The theme of the conference is, "Toward an Economy that Works for All: Generating Wage Growth through State and Local Policies." There is a fee to attend, and registration is required. For more details, contact This email address is being protected from spambots. You need JavaScript enabled to view it..

April 16, 2015

01:30–2:40PM
The “sharing economy”: What companies like Uber and AirBnB mean for workers

The Line Hotel
3515 Wilshire Blvd
Los, Angeles CA 90010

As part of the Economic Analysis and Research Network (EARN) conference, CEPR's Nicole Woo will moderate a workshop on the "sharing economy." Companies such as Uber, Airbnb, and TaskRabbit have risen quickly since the recession and are projected to continue to grow rapidly.  As more and more individuals work in the “sharing economy” without formal employment status, what does this mean for economic inequality and labor rights? This panel will discuss the effects of this new sector on workers and local economies as well as efforts to address them.

The theme of the conference is, "Toward an Economy that Works for All: Generating Wage Growth through State and Local Policies". There is a fee to attend, and registration is required. For more details, contact This email address is being protected from spambots. You need JavaScript enabled to view it..

April 9, 2015

2:00-3:30pm

Is The Eurozone at a Turning Point in its Recovery?

World Bank I Building
1850 I St NW, Room I2-210
Washington, DC 20006

Panelists: Mark Weisbrot (Center for Economic and Policy Research), TBD
Chair: Deborah James, Center for Economic and Policy Research

April 9, 2015

07:00 PM
Inequality in American Society – Should We Blame the Market?

Chapman Hall Lecture Hall
University of Tulsa
2830 E 5th Street
Tulsa, OK 74104

The University of Tulsa will host economist Dean Baker for the Lectureship in Politics and Law on Thursday, April 9th, at 7:00 p.m. Dean Baker is Co-Director of the Center for Economic and Policy Research in Washington, DC. The lecture, which is free and open to the public, will be delivered in the Chapman Hall Lecture Hall at 2830 E. 5th Street. The topic of Dean Baker’s talk is “Inequality in American Society – Should We Blame the Market?”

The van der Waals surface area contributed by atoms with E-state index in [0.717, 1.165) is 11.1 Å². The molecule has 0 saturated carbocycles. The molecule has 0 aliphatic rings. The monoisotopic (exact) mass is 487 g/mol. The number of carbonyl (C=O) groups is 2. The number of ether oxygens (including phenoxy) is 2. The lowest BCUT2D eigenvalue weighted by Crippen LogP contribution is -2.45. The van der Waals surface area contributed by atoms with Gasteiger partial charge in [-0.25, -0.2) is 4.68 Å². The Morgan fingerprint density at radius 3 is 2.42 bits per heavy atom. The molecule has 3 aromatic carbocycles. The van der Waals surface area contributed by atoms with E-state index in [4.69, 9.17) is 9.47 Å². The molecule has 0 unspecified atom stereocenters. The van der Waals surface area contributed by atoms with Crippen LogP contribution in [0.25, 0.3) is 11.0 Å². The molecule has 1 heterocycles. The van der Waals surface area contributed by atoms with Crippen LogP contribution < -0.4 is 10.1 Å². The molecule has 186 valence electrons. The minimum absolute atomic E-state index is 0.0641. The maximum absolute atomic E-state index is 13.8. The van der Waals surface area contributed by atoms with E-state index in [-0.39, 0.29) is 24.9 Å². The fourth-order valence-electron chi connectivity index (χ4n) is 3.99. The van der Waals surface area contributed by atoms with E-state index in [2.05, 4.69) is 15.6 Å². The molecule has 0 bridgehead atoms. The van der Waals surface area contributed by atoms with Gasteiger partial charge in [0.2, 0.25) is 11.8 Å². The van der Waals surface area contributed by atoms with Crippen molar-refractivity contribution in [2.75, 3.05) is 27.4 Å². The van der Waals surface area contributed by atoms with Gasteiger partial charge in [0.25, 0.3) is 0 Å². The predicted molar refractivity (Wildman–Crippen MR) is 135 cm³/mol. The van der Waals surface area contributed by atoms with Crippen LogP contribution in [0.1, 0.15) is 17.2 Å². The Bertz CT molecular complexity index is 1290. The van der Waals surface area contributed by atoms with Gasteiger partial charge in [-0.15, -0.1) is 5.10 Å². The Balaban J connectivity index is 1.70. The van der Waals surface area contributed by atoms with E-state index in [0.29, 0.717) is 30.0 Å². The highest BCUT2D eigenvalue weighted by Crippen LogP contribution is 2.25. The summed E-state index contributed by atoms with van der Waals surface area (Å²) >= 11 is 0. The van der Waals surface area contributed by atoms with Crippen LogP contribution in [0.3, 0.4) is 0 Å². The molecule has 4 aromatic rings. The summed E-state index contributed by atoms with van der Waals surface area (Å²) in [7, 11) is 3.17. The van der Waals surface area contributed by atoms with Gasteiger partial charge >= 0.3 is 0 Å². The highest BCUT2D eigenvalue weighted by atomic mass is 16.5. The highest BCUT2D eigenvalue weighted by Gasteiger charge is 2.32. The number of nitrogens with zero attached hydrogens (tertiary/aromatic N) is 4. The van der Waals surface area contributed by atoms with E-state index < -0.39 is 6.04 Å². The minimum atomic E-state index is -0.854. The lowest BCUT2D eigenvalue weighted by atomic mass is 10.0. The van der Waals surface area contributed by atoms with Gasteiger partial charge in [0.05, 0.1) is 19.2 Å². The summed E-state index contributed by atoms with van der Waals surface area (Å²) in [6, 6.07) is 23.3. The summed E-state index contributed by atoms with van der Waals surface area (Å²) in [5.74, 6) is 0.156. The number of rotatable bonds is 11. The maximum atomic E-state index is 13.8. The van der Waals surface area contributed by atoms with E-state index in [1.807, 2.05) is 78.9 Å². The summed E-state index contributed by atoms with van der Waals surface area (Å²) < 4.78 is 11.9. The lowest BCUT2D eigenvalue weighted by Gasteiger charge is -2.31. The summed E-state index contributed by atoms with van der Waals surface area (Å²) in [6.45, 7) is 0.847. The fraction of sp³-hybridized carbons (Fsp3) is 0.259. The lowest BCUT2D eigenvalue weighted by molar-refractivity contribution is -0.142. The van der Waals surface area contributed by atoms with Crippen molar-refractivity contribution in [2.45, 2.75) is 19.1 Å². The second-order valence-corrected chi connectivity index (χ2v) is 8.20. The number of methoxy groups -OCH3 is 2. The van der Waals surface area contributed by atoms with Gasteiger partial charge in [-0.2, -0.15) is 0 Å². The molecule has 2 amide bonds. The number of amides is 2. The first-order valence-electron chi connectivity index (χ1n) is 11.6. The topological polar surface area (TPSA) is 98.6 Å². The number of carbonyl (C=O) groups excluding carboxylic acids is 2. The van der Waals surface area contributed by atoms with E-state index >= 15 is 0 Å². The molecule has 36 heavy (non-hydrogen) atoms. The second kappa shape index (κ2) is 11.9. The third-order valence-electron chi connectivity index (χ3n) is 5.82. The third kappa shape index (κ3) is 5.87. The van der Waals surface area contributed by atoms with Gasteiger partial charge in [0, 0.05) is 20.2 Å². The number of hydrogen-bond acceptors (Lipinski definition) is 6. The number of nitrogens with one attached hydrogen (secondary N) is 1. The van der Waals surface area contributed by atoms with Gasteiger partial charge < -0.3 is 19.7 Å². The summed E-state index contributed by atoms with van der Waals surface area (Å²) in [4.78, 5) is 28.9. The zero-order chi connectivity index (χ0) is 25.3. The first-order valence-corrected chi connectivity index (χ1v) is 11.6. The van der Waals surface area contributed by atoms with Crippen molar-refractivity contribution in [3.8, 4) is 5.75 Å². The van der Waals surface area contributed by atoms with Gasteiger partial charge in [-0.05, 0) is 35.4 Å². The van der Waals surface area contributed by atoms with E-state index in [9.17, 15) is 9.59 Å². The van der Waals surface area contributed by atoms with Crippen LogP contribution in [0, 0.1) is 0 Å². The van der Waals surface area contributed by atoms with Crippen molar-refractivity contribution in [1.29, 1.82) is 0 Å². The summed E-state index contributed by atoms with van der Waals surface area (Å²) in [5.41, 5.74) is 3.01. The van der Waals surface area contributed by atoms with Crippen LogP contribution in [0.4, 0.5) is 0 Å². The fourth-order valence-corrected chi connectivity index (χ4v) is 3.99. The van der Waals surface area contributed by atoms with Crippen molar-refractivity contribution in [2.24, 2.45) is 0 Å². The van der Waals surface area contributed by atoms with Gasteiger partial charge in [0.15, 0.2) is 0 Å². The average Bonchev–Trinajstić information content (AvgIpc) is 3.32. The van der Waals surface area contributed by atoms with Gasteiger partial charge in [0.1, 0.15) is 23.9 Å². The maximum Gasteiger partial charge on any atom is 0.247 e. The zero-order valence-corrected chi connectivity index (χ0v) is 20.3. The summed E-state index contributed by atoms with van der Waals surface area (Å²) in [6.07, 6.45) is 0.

For more information about the event call 918-631-2338. This event is sponsored by the Social Science Interest Group, the Departments of Political Science and Economics, and the Henry Kendall College of Arts and Sciences (all with the University of Tulsa.)

May 5, 2015

10:15:00 PM

Tuesday, May 5, 6:15PM

Jerome Greene Annex
Columbia Law School
410 West 117th Street
New York, NY 10027

Moderator: Rohan Grey, President, Modern Money Network

Speakers:
Dean Baker, Co-Director, Center for Economic and Policy Research
Lawrence Lessig, Roy L. Furman Professor of Law and Leadership, Harvard Law School and Director, Edmond J. Sraffa Center for Ethics, Harvard University
Alan Aja, Assistant Professor of Puerto Rican and Latino Studies, Brooklyn College
Michael Menser, President, Participatory Budgeting Project and Assistant Professor of Philosophy and Environmental Studies, Brooklyn College

This seminar will explore various initiatives aimed at decentralizing the levers of public finance, and increasing the level of citizen and community participation in government budgetary decisions. Questions to be addressed include:

• How can public finance be harnessed to address issues such as political corruption, copyright overexpansion and structural racial wealth inequality?
• What are the benefits and drawbacks of promoting citizen-level investment through conditional cash-transfer programs?
• What are the capacities and limits of participatory budgeting practices?

A livestream of the seminar will be available on the day, and a HD link will be placed here after the event.
For more information and to register, see The Modern Money Network.

April 3, 2015

3:00 PM
Obama and Latin America (Lecture at Ohio University)

Bentley Hall 124
Ohio University
Athens, OH 45701

CEPR Senior Associate for International Policy Alexander Main will lecture at Ohio University on April 3, 2015. He will discuss the following topic: